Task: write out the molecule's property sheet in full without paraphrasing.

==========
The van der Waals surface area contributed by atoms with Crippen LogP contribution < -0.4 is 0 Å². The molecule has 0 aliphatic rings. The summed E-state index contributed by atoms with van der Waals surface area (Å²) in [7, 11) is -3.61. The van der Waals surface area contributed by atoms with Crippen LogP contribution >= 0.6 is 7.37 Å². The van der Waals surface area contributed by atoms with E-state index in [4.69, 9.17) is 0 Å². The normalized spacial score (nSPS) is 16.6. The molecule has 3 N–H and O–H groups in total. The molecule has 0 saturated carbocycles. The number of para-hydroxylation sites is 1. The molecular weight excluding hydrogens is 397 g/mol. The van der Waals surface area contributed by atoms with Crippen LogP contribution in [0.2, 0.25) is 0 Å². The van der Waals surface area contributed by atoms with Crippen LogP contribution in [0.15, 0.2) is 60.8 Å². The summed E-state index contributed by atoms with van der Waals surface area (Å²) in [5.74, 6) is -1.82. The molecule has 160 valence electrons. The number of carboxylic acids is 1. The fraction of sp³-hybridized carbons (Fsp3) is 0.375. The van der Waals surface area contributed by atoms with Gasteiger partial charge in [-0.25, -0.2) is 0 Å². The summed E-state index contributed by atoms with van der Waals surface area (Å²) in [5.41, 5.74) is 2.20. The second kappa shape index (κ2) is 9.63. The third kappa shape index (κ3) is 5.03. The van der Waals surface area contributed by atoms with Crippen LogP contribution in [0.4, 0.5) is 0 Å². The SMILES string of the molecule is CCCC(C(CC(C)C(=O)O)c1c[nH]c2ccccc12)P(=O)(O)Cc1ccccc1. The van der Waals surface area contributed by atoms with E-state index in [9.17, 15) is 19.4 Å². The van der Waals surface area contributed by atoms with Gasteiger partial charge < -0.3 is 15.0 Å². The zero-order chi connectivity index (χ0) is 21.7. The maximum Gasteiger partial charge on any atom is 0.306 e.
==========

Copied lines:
The van der Waals surface area contributed by atoms with Crippen LogP contribution < -0.4 is 0 Å². The molecule has 0 aliphatic rings. The summed E-state index contributed by atoms with van der Waals surface area (Å²) in [7, 11) is -3.61. The van der Waals surface area contributed by atoms with Crippen LogP contribution >= 0.6 is 7.37 Å². The van der Waals surface area contributed by atoms with E-state index in [4.69, 9.17) is 0 Å². The normalized spacial score (nSPS) is 16.6. The molecule has 3 N–H and O–H groups in total. The molecule has 0 saturated carbocycles. The number of para-hydroxylation sites is 1. The molecular weight excluding hydrogens is 397 g/mol. The van der Waals surface area contributed by atoms with Crippen LogP contribution in [0.2, 0.25) is 0 Å². The van der Waals surface area contributed by atoms with Crippen LogP contribution in [0.15, 0.2) is 60.8 Å². The summed E-state index contributed by atoms with van der Waals surface area (Å²) in [5.74, 6) is -1.82. The molecule has 160 valence electrons. The number of carboxylic acids is 1. The fraction of sp³-hybridized carbons (Fsp3) is 0.375. The van der Waals surface area contributed by atoms with Gasteiger partial charge in [-0.25, -0.2) is 0 Å². The summed E-state index contributed by atoms with van der Waals surface area (Å²) in [5.41, 5.74) is 2.20. The second kappa shape index (κ2) is 9.63. The third kappa shape index (κ3) is 5.03. The van der Waals surface area contributed by atoms with Crippen LogP contribution in [0.4, 0.5) is 0 Å². The SMILES string of the molecule is CCCC(C(CC(C)C(=O)O)c1c[nH]c2ccccc12)P(=O)(O)Cc1ccccc1. The van der Waals surface area contributed by atoms with E-state index in [9.17, 15) is 19.4 Å². The van der Waals surface area contributed by atoms with Gasteiger partial charge < -0.3 is 15.0 Å². The zero-order chi connectivity index (χ0) is 21.7. The maximum Gasteiger partial charge on any atom is 0.306 e.